What do a Torpedo, the Big Bare Foot, and a Pancake have in common? You can find them on a beautiful sandy beach amongst glistening rose-tinted rock formations on the indented shoreline of Brittany in France. Halfway along the northern coast, in the most spectacular section known as the Côte de Granit Rose or Pink Granite Coast lies the village of Ploumanac’h.
Once a simple fishermen’s village, the place grew into a delightful resort, attracting one million visitors every year to admire its surreal masses of rocks, cliffs, and misshapen boulders. This exceptional natural site shaped by the sea and wind is truly for lovers of mysterious landscapes. In 2015, it even won France’s favorite village prize.
If you want to see Ploumanac’h at its best, arrive when the tide is high. You will face an exquisite little crescent beach, overlooked by a couple of hotels and restaurants, and facing west across an estuary that is scattered with tiny islets. As the sea withdraws, the sand stretches farther and farther out. Solitary outcrops emerge to stand as sturdy monoliths and the islets become islands. The centrepiece of this tableau is the small chateau that stands proudly on the Costaérès islet. Used by the fishermen to dry out the fish in the sun, the place kept the name Coz-seherez or Costaérès meaning “old drying place”. The first owner, Bruno Abakanowicz, a Polish engineer and mathematician, used the wood from a shipwreck of a three-masted boat to fit out the interior of his newly built mansion in 1896. He also built the Bellevue Hotel in the village. The property is now owned by a German comedian. Sadly, the small castle is not open to visitors.
Originally a place of prayer, Plou in Breton meaning parish, and Manac’h signifying monk, Ploumanac’h still holds a medieval chapel and an ancient shrine on top of a huge rock. The Oratoire of Saint-Guirec is well know by the local single young women. Inside the shrine stands a wooden statue of the Saint. The legend says that if you can pin a needle into the nose of the statue and if the needle remains, you will be married within the year. To this day, people still try but the wooden statue has been replaced by one in pink granite.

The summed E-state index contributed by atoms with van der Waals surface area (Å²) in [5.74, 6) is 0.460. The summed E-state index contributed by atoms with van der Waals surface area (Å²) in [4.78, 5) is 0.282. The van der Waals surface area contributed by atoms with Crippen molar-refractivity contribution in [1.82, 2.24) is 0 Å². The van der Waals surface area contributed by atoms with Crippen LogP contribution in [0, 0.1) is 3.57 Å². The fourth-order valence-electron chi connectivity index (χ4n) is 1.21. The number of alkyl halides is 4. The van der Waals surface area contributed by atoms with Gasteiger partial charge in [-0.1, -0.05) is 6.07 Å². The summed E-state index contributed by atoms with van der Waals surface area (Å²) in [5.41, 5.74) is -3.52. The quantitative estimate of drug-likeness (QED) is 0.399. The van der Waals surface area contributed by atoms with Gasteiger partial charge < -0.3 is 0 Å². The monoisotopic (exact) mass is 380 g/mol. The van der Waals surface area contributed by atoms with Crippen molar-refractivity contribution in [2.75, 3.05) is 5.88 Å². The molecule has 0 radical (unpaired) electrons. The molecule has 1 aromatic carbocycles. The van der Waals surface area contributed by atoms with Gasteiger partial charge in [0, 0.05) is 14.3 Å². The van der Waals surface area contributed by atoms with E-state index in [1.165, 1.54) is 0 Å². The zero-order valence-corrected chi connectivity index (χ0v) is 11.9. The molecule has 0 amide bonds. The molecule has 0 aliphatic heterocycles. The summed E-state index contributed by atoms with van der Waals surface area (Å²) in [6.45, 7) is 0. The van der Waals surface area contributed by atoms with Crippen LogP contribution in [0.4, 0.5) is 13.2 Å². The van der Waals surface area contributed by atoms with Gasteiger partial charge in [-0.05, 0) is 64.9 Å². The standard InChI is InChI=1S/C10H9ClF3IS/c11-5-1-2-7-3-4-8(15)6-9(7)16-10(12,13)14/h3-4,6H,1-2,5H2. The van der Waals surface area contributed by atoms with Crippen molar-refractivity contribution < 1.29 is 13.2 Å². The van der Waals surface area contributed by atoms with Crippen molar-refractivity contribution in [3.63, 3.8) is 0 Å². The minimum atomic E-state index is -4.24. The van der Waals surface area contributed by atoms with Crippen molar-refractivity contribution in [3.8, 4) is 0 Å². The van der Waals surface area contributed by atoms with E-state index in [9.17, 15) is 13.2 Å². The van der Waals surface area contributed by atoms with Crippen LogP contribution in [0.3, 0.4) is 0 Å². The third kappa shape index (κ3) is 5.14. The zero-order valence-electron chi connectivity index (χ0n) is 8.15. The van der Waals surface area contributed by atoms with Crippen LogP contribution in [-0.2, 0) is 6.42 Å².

Open since 1907, the Sentier des Douaniers, the former customs officers’ path, starts at the end of the small beach and undulates along the coastline for five kilometers. It is a popular walk that allows the visitor to explore further the beauty of this region. The views are just breathtaking, especially as the sun goes down, when the intriguing rocks take on ruddy and orange shades. The Mean Ruz lighthouse in pink granit guards the port entry from its 15 meters peak.
Like many Breton coastal communities, Ploumanac’h consists of two distinct sections. The beach area is Ploumanac’h-Plage, while the village centre a short way south is officially Ploumanac’h-Bourg. Between the two sections lies a charming wild public park scattered with bizarre red-rock formations, including the unmistakable Napoleon’s Hat. In summer, boat trips set off from the little fishing harbor that adjoins the bourg. Their destination is the Sept-Îles seabird sanctuary not far offshore, where seven craggy islands shelter species including puffins, cormorants, gannets, guillemots, and even grey seals.
Pack You Bags
Ploumanac’h is located in the Brittany region on the West coast of France. Temperatures can be chilly all year round. There is a lot of rain, even during the drier months. Don’t forget your walking shoes to enjoy the scenery at its best!
Brittany Ferries sail year round from Portsmouth to Saint-Malo and from Plymouth to Roscoff or Saint-Malo. Round trip tickets for a car with two passengers range from about 200 Euros (EUR) to 440 EUR. Ploumanac’h is roughly 76 kilometers east of Roscoff, and 167 kilometers west of Saint-Malo. To reach it by car, take N176 in Saint-Malo, then N12 in Lannion following D767 direction then get onto D767 to Perros-Guirec.
Where to Eat and Stay
The number of places to eat is limited in Ploumanac’h but quality is there. Whether you just want a drink, a snack or something more substantial, you will find a place to feed your stomach and your eyes!
Le Phare Hôtel Restaurant is a nice pick to taste the authentic and fresh local food such as seafood platter, fresh mussels, far breton, or crêpes served with locally brewed apple cider. The place is also a two star hotel located just 150 meters from the harbour.
For a more exclusive stay, Castel Beau Site is a four star hotel at the foot of the tiny beach, its large terrace dominating the rocks. Its restaurant La Table de mon père offers a spectacular panorama and gastronomic dishes inspired by the local products.
The Brittany Tourist Board is a useful site to prepare your trip to this peaceful little paradise and to experience the real Brittany.